This week, 35 Afghan refugees were resettled in Knoxville with the help of two nonprofits whose sole focus is bringing refugees to America.
Bridge Refugee Services Inc. is a Tennessee nonprofit whose mission is “to help refugees, those people who are fleeing because of persecution based on race, religion, political opinion, a pertinence to social group or escaping wars and violence, to be self sufficient as soon as possible,” according to its Executive Director Drocella Mugorewera.
Bridge has help with this resettlement work.
On its website, it lists its main national partner as Episcopal Migration Ministries (EMM), another nonprofit group.
“Episcopal Migration Ministries’ vision honors both the Episcopal Church’s baptismal covenant and the historical role of the United States as a safe haven for those seeking freedom from oppression,” the website says. “EMM is committed to carrying these values and commitments forward into the future on behalf of the Church. EMM provides funding for resettlement services and early-employment programming.”
But while EMM claims affiliation with the Episcopal Church, it is barely funded at all by members of the church.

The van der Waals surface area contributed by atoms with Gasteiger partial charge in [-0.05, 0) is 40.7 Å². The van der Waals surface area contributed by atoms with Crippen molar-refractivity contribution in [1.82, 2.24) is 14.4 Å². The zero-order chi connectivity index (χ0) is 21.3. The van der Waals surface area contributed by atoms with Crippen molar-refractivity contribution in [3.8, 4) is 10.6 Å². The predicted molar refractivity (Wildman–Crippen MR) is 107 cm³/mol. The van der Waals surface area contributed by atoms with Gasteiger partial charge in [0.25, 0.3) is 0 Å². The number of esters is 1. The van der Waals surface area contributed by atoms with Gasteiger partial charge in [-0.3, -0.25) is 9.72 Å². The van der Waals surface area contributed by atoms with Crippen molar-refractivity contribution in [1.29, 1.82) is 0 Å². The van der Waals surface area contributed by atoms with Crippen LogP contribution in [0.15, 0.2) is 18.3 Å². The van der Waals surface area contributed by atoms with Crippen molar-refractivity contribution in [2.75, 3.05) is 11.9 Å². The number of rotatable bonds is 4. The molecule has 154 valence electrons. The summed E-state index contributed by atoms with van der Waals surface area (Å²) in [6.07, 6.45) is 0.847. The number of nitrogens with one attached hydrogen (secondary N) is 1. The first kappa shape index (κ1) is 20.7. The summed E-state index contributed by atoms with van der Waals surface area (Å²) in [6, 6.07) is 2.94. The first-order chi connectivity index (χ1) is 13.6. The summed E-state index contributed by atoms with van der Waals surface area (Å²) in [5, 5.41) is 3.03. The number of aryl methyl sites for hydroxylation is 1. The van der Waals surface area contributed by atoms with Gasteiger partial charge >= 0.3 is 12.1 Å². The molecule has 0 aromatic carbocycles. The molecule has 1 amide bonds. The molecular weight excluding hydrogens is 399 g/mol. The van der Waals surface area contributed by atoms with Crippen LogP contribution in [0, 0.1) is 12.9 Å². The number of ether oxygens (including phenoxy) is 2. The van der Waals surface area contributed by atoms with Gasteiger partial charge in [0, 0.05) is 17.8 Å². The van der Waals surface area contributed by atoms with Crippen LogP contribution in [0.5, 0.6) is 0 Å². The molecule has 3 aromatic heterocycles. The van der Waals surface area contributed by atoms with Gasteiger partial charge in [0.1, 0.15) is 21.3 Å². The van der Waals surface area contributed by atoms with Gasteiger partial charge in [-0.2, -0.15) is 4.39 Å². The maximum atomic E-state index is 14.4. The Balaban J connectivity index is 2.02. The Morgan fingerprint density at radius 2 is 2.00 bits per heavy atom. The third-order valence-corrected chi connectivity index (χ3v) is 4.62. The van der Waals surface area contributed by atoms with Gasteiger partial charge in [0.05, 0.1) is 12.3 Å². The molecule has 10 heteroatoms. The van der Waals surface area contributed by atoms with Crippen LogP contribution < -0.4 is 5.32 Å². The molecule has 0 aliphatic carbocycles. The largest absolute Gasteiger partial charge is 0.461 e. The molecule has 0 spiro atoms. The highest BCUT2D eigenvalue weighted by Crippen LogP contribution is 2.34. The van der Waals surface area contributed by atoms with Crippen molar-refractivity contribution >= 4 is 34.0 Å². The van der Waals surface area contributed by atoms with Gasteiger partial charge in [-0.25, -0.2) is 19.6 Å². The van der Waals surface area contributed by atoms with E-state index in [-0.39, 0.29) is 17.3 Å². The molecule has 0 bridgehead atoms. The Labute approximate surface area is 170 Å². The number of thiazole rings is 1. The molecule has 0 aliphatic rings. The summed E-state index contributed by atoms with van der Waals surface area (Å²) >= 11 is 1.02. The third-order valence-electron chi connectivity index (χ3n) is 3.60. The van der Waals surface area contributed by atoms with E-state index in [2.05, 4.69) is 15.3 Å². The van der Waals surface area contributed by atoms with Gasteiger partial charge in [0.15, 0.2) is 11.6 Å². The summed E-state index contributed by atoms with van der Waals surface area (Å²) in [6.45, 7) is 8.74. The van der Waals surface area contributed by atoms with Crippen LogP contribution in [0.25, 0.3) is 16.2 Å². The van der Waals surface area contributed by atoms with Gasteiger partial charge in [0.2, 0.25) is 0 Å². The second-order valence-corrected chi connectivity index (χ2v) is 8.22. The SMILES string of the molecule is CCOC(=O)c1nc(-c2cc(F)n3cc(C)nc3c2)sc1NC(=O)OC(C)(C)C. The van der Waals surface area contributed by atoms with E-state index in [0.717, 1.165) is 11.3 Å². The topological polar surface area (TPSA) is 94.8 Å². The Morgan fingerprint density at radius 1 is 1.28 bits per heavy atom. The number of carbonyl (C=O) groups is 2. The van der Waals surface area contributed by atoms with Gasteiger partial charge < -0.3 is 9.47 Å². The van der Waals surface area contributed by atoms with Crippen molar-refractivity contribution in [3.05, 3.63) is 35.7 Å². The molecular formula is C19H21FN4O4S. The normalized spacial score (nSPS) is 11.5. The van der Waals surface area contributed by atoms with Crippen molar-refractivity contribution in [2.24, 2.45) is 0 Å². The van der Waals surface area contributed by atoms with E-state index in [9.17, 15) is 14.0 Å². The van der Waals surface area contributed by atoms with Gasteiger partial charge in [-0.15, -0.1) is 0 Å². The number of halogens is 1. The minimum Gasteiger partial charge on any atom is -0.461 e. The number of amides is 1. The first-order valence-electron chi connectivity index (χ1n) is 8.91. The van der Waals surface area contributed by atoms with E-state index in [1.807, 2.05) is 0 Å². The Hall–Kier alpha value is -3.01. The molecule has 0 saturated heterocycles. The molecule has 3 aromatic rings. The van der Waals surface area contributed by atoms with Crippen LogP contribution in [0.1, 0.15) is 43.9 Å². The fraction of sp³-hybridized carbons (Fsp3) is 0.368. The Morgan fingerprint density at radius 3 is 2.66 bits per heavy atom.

By its own admission, almost all of its funding comes from the federal government.
“While not separately incorporated, as is Episcopal Relief & Development, EMM receives very little money from the church-wide budget, instead receiving 99.5 percent of its funding from the federal government,” EMM admitted in a 2017 blog post.
The transparency of this type of arrangement is questionable at best.
It is impossible to know just how much money EMM rakes in from the federal government. Since it is incorporated through the church, it does not have to file an IRS 990 form with financial disclosures, but that money trickles down to groups like Bridge, who then settle migrants in cities and towns across America.
Of the many other refugee resettlement groups that are affiliated with religions, like the Hebrew Immigrant Aid Society (HAIS) and Church World Services (CWS), most are required to file the IRS 990 form, which allows the public to see just how big of a business refugee resettlement is.
According to the Center for Immigration Studies (CIS), HAIS received about $24.5 million from the federal government in 2016, more than half its budget.
CWS hauled in even more, tallying more than $68 million from the feds, accounting for 73.6 percent of its budget.
EMM says that 90 percent of its budget is used for resettling refugees, but that it keeps $2 million on hand for administrative costs. That means that its total budget would be in the neighborhood of $20 million.
It also claims that any budget surplus is returned to the federal government.
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